That’s Dr. Eli Peli, pictured on the right. Dr. Peli is Senior Scientist and the Moakley Scholar in Aging Eye Research at Schepens Eye Research Institute, and Professor of Ophthalmology at Harvard Medical School. And the device that Dr. Peli is wearing is an augmented-reality system he invented.

In reporting on his research, the New Scientist magazine says, “augmented reality techniques can dramatically improve the sight of people with tunnel vision” , a condition, which narrows a person’s field of view.

That’s tunnel vision in the context of medicine. We have our own tunnel vision in our political economy. I define it as the inability for us to deal with more than one public policy issue at the same time. The reasons why are beyond the scope of my expertise, but here is a striking example of tunnel vision in the benefits world in which I reside.

It’s that while the health care debate rages (and I use that word intentionally) on, resolving the Social Security system’s long-term funding shortfall is apparently out of sight, out of mind. In Dr. Peli’s terms, the issue is in our peripheral vision.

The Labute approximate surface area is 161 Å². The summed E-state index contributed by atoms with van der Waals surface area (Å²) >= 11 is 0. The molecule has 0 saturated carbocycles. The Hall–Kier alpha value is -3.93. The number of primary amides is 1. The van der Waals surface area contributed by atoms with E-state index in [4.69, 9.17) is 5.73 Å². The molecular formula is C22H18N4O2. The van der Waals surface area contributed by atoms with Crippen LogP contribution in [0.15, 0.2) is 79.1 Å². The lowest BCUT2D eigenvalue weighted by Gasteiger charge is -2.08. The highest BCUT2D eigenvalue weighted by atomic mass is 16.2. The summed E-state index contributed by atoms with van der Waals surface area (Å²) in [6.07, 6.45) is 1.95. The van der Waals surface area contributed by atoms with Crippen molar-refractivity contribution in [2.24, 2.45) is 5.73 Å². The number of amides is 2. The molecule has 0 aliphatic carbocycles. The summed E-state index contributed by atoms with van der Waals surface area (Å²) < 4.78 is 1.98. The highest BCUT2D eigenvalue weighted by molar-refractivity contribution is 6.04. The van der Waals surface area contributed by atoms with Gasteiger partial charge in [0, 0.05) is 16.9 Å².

According to the 2009 and latest Social Security Trustees’ report, the program’s long-term funding shortfall currently amounts to negative 2.00% taxable payroll. This means that the program would need additional revenues equal to 2 percent of taxable payroll for each year over the next 75 years to match the projected future current-law costs over that time frame. Without changes, the program ultimately will be able to pay only about 75% of benefits promised under current law.

The options are described in new research conducted by the Employee Benefit Research Institute (EBRI), an organization about which I have previously written. EBRI is a private nonprofit research institute based in Washington, D.C. that focuses on health, savings, retirement, and economic security issues. EBRI does not lobby or take policy decisions.

EBRI’s research study, Social Security Reform: How Different Options Might Affect Future Funding, discusses a range of possible reform options, all of which have been part of various reform proposals over the last two decades, and draws upon data presented in the annual Social Security Trustees’ report referenced above.

The options are basic:

  1. Reduce benefits (by lowering the scheduled increase in future benefit levels by changes to the benefit formula, or by raising the normal retirement age), or
  2. Raise taxes (by changing the amount of earnings that are taxable and used for the calculation of benefits under Social Security) and changes in benefits taxation.

The degree to which any of the options presented in the study would improve the long-term funding status of Social Security depends on how much emphasis policymakers might place on a specific provision. And when they do so.

Dr. Peli, we need you.